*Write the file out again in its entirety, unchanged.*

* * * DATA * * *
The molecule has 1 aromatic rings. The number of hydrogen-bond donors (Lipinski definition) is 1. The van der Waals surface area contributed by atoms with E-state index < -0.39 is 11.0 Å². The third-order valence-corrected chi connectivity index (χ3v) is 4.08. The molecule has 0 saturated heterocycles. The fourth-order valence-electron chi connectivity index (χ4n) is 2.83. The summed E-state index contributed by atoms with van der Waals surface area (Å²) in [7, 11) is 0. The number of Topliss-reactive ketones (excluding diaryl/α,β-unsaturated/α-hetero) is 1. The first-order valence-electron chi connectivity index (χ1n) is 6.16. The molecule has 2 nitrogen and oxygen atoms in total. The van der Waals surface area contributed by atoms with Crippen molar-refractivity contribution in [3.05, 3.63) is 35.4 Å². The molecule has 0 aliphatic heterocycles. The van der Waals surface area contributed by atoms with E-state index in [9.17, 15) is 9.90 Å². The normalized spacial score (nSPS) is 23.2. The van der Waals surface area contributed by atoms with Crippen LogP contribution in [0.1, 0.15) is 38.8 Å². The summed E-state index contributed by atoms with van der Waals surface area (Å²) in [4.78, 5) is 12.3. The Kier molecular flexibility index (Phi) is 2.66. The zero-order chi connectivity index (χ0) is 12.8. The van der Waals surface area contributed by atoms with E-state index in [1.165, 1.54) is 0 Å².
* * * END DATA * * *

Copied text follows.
The molecule has 1 aromatic rings. The number of hydrogen-bond donors (Lipinski definition) is 1. The van der Waals surface area contributed by atoms with E-state index < -0.39 is 11.0 Å². The third-order valence-corrected chi connectivity index (χ3v) is 4.08. The molecule has 0 saturated heterocycles. The fourth-order valence-electron chi connectivity index (χ4n) is 2.83. The summed E-state index contributed by atoms with van der Waals surface area (Å²) in [7, 11) is 0. The number of Topliss-reactive ketones (excluding diaryl/α,β-unsaturated/α-hetero) is 1. The first-order valence-electron chi connectivity index (χ1n) is 6.16. The molecule has 2 nitrogen and oxygen atoms in total. The van der Waals surface area contributed by atoms with Crippen molar-refractivity contribution in [3.05, 3.63) is 35.4 Å². The molecule has 0 aliphatic heterocycles. The van der Waals surface area contributed by atoms with E-state index in [9.17, 15) is 9.90 Å². The normalized spacial score (nSPS) is 23.2. The van der Waals surface area contributed by atoms with Crippen LogP contribution in [0.1, 0.15) is 38.8 Å². The summed E-state index contributed by atoms with van der Waals surface area (Å²) in [4.78, 5) is 12.3. The Kier molecular flexibility index (Phi) is 2.66. The zero-order chi connectivity index (χ0) is 12.8. The van der Waals surface area contributed by atoms with E-state index in [1.165, 1.54) is 0 Å².